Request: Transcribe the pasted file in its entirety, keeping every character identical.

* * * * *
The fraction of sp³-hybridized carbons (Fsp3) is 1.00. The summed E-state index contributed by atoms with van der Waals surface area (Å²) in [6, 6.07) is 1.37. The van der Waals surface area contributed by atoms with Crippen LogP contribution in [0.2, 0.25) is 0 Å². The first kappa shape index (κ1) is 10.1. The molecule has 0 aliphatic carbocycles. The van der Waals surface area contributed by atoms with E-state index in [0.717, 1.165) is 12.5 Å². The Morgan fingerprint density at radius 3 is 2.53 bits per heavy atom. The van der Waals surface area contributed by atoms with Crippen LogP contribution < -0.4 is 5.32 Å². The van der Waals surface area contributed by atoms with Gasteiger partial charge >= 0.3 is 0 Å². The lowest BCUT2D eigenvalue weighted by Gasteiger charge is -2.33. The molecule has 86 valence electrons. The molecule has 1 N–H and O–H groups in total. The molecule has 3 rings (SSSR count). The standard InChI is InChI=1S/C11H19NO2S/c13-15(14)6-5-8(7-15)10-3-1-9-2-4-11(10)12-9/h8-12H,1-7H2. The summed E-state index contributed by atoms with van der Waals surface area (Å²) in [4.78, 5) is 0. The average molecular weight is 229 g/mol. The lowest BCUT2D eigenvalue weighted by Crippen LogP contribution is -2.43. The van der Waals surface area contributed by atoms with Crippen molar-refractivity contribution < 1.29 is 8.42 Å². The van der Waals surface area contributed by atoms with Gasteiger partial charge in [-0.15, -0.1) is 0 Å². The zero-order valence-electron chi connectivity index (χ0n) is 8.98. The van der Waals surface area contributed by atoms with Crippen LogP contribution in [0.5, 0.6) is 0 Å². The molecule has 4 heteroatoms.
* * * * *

The fraction of sp³-hybridized carbons (Fsp3) is 1.00. The summed E-state index contributed by atoms with van der Waals surface area (Å²) in [6, 6.07) is 1.37. The van der Waals surface area contributed by atoms with Crippen LogP contribution in [0.2, 0.25) is 0 Å². The first kappa shape index (κ1) is 10.1. The molecule has 0 aliphatic carbocycles. The van der Waals surface area contributed by atoms with E-state index in [0.717, 1.165) is 12.5 Å². The Morgan fingerprint density at radius 3 is 2.53 bits per heavy atom. The van der Waals surface area contributed by atoms with Crippen LogP contribution < -0.4 is 5.32 Å². The van der Waals surface area contributed by atoms with Gasteiger partial charge >= 0.3 is 0 Å². The lowest BCUT2D eigenvalue weighted by Gasteiger charge is -2.33. The molecule has 86 valence electrons. The molecule has 1 N–H and O–H groups in total. The molecule has 3 rings (SSSR count). The standard InChI is InChI=1S/C11H19NO2S/c13-15(14)6-5-8(7-15)10-3-1-9-2-4-11(10)12-9/h8-12H,1-7H2. The summed E-state index contributed by atoms with van der Waals surface area (Å²) in [4.78, 5) is 0. The average molecular weight is 229 g/mol. The lowest BCUT2D eigenvalue weighted by Crippen LogP contribution is -2.43. The van der Waals surface area contributed by atoms with Crippen molar-refractivity contribution < 1.29 is 8.42 Å². The van der Waals surface area contributed by atoms with Gasteiger partial charge in [-0.15, -0.1) is 0 Å². The zero-order valence-electron chi connectivity index (χ0n) is 8.98. The van der Waals surface area contributed by atoms with Crippen LogP contribution in [0.5, 0.6) is 0 Å². The molecule has 4 heteroatoms.